November 30, 2005; Page A16
The Wall Street Journal
Current debate over Mexico’s oil economy will likely take center stage at the presidential elections next year. Felipe Calderon, the candidate for the ruling National Action party, suggested that the constitution be amended to allow private companies to explore for oil, while a leftist candidate wants to keep energy production in the hands of the state. Mr. Calderon predicts that Mexico, one of the world’s largest producers of oil, will run out of natural reserves in a little over a decade. He further suggests that lifting of this constitutional ban on private exploration will serve as a means to replenish oil reserves and lower the cost of refined fuels.
"If someone else can come here, build a refinery bigger than the ones we have and at a lower cost, then let them do it," Mr. Calderon told the American Chamber of Commerce in Mexico City. Several members of the populist party are taking the opportunity to highly criticize Calderon, who is the first serious presidential candidate to consider lifting the constitutional ban on private exploration in the oil industry.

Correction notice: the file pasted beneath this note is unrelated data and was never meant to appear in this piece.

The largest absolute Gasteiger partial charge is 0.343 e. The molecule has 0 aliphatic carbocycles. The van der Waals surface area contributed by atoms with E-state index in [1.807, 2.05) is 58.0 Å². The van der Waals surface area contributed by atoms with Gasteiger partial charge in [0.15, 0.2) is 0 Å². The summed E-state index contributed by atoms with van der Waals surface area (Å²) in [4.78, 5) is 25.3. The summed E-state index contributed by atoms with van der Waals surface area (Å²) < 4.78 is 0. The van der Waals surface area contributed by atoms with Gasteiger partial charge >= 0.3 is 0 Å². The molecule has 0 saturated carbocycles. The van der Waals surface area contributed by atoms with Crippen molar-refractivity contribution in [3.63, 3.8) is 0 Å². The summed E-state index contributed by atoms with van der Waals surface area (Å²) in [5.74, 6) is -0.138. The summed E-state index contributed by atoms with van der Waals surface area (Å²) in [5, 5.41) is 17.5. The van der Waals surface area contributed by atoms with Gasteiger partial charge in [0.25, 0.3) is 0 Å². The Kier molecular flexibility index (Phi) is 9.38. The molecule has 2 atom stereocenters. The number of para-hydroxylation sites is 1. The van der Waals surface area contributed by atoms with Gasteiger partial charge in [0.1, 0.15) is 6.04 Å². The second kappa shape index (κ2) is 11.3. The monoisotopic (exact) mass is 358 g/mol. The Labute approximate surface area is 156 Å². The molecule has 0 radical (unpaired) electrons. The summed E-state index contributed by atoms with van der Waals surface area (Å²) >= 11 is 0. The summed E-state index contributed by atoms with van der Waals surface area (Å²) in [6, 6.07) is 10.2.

Petroleos Mexicanos, the state-owned agency which provides about a third of government revenue, “lacks the management expertise, technology and finances to replenish its oil reserves, much of which are believed to be in the hard-to-reach deep waters of the Gulf of Mexico.”
1) What are the potential benefits and downfalls of lifting this constitutional ban on oil exploration?
2) With elections approaching, will this issue potentially “make or break” Calderon’s presidential campaign?